Average wages in the Dominican Republic for a common worker are between 3,000 and 6,000 pesos a month: $70 to $150. When viewing the cost of food through this lens, four dollars for a few pieces of fried chicken is costly, five dollars for a thing of yogurt is outrageous, and $8 for a meal in a run down looking restaurant outside of the city center is unbelievable. We have even seen a loaf of processed bread selling at $4, and my friend Andy saw a box of cereal for $10.

We needed a good food strategy.

Food strategy for the Dominican Republic

The key to our food strategy for the Dominican Republic is to only eat local foods. Anything imported to this country — an island — is going to be expensive. We are looking for locally procured, perishable foods, and staying away from anything processed, canned, boxed, or packaged.

This is what we eat

  • Eggs for breakfast
  • Ham and cheese, peanut butter, or tuna fish for lunch (we splurged on a $2 jar of mayonnaise to improve the taste value)
  • Soup or spaghetti or vegetables and rice for dinner
  • And sometimes, for any meal, the staple of the traveler: beans and rice

The evening soup was our great solution. The idea struck my wife like the flicking on of a light bulb: soups! We could make soups

A traveler can eat sandwiches vehemently, but, it is my impression, that one good meal a day is always necessary. A day without a good meal makes tomorrow a drudgery. Good food is needed to keep my feet a walking. To our aid we purchased a nice big soup pot for ten dollars in the early days of our stay. We did not intend to buy a soup pot, but it was the cheapest stainless steel pot we could find. We did not know then that it would become our saving grace:

We now make large soups at night that provide two dinners worth of food.

Cost of our food strategy in the Dominican Republic

  • Eggs are moderately priced. At $1.75 a dozen, they are a little more expensive than many countries, but this is an acceptable amount to pay for the good taste and protein they provide.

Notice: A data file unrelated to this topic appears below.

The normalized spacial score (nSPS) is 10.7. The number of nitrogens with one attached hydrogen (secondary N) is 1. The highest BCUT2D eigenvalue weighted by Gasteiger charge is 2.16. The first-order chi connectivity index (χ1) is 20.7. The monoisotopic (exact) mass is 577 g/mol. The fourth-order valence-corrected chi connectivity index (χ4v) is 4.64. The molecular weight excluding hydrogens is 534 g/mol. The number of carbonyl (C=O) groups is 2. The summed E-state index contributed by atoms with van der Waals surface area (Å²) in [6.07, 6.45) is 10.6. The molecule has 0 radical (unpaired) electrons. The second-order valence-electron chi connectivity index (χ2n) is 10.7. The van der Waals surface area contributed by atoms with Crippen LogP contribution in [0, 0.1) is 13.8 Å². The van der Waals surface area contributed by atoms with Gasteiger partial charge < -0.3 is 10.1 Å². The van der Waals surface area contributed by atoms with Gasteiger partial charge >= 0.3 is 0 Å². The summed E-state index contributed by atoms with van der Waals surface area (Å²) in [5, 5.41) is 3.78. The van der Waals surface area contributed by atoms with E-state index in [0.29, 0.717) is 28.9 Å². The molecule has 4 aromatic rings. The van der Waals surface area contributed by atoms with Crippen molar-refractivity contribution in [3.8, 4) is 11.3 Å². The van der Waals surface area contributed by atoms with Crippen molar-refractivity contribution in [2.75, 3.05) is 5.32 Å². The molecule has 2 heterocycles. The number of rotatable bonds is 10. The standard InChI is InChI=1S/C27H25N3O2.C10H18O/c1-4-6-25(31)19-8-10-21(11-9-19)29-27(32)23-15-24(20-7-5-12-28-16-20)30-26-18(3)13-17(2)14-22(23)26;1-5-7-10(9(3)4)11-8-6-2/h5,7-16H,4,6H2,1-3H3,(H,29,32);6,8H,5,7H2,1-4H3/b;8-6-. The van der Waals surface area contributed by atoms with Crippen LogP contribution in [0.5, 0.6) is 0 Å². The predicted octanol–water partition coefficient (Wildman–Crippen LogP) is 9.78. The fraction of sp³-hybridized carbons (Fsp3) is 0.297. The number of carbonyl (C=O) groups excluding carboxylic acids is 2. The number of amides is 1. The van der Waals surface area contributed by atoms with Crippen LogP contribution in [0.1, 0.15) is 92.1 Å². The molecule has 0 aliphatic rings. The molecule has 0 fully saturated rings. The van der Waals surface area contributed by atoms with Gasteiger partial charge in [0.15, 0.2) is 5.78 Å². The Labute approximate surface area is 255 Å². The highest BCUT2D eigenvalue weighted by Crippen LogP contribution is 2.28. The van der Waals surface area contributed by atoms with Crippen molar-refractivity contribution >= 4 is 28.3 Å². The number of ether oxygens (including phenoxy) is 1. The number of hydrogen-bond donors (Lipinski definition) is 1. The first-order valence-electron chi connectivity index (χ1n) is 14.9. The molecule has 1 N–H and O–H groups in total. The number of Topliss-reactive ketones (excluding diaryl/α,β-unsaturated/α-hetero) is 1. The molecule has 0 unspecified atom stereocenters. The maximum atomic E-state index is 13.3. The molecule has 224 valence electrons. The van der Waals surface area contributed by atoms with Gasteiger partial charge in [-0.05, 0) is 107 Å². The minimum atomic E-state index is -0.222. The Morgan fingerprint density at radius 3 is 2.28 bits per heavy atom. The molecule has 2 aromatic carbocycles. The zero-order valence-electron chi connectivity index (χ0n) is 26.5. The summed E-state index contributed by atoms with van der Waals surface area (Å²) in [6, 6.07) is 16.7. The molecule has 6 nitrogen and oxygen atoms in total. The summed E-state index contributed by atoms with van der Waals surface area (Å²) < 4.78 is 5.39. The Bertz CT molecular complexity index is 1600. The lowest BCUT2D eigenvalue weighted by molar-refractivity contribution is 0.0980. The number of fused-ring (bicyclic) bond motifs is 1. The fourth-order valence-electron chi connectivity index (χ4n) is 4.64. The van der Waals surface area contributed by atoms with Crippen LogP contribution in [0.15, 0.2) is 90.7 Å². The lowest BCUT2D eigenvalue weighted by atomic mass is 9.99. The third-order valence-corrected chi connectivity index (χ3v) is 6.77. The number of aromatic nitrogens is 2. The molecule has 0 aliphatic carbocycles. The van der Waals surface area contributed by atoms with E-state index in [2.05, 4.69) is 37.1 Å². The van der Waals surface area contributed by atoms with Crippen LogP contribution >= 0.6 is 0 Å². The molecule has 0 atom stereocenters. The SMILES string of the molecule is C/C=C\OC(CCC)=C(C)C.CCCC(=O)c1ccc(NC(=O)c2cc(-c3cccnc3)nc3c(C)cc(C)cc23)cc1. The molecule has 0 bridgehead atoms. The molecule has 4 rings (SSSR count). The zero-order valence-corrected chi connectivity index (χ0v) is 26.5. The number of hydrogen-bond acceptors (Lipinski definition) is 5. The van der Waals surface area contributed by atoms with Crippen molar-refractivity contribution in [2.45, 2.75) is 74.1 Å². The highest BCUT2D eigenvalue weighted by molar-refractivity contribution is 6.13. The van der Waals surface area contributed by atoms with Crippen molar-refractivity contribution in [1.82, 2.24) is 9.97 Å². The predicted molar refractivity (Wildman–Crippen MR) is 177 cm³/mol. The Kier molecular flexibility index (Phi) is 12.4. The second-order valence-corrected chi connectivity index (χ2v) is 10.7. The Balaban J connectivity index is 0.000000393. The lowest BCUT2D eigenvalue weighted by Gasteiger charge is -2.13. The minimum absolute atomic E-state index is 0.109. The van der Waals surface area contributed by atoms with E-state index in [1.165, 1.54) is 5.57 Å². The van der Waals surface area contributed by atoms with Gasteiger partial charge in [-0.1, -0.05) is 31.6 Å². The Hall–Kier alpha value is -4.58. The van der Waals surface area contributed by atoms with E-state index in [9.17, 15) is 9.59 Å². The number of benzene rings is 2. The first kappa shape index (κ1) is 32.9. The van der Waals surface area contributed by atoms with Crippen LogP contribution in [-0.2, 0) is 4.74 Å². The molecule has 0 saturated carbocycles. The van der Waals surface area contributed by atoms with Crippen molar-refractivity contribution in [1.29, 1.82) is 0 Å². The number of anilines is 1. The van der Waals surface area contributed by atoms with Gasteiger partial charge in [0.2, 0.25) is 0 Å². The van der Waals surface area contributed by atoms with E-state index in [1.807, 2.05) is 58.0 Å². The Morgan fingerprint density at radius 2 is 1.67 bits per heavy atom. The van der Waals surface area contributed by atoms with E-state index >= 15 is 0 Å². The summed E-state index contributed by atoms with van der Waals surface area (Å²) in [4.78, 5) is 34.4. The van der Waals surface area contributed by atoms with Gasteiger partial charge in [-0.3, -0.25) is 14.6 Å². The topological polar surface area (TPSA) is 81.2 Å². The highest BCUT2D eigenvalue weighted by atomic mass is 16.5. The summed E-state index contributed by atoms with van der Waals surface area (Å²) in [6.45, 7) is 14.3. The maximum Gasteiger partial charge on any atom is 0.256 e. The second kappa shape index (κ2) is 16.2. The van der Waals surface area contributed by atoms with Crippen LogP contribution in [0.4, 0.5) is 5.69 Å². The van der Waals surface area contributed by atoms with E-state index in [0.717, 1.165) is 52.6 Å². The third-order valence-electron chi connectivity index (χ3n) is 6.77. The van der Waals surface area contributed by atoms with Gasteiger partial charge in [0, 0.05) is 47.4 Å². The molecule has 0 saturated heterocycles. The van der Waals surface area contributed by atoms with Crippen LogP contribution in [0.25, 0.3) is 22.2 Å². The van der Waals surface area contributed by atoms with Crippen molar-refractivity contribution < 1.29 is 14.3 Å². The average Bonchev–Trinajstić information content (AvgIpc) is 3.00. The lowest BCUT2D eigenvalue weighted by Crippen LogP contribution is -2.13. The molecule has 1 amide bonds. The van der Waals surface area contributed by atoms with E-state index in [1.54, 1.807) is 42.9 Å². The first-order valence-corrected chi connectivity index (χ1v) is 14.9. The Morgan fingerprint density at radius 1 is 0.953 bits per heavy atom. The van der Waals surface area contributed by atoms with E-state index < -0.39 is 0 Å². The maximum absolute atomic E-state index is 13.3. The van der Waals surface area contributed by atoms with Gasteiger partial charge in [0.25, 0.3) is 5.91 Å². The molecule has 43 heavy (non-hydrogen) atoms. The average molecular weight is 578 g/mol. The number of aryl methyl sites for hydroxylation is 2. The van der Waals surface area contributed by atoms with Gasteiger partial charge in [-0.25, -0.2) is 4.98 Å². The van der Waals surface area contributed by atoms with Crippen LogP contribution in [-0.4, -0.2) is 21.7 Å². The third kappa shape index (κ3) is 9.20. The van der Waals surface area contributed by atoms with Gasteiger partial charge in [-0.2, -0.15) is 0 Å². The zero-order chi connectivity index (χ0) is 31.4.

• A cheap loaf of bread sells for $1. They are usually very long, and are in the shape of French bread. Though it can boast the taste qualities of its doppelganger.
  • Sliced ham and cheese are well priced, at a little over $3 a pound.
  • Peanut butter is an extravagance in many countries, we paid $3 for a standard sized jar.
  • We picked up some tuna fish at a little over 50 cents a can.
  • Rice and beans sell for the international standard: $1 for a bag of dry beans, $1 for a bag of rice.
  • Vegetables are cheap.
  • Fruit is acceptably priced as well.
  • Good quality chicken breast go for $1.50 a pound. For a slice of one breast, the cost is around $2.
  • Soup stock, oil, salt are all moderately priced.
  • Spaghetti is around $1 for a portion that would last two meals for two people.

This food strategy is working well. If we combine a starch with vegetables, with meat in the soup pot we can make a meal for $4 that will last two adults for two meals. That is $1 per person per meal. Our morning and afternoon meals round out to about the same price.

Where we shop for food

We typically purchase our fruit and vegetables at a small produce shop outside of central Sosua. The fruits and vegetables here are locally grown and are sold at local prices.

This is the produce market where we purchase our produce. This place is a key part of our food strategy, as their prices are far under that of the grocery stores and supermarkets.

For all other food we go to the supermarkets. It takes clever strategy to come out of these places without loosing arms or legs. We sometimes go a nearby city, Puerto Plata, to a huge supermarket that has slightly better prices, but we mostly just go to La Playera in Sosua.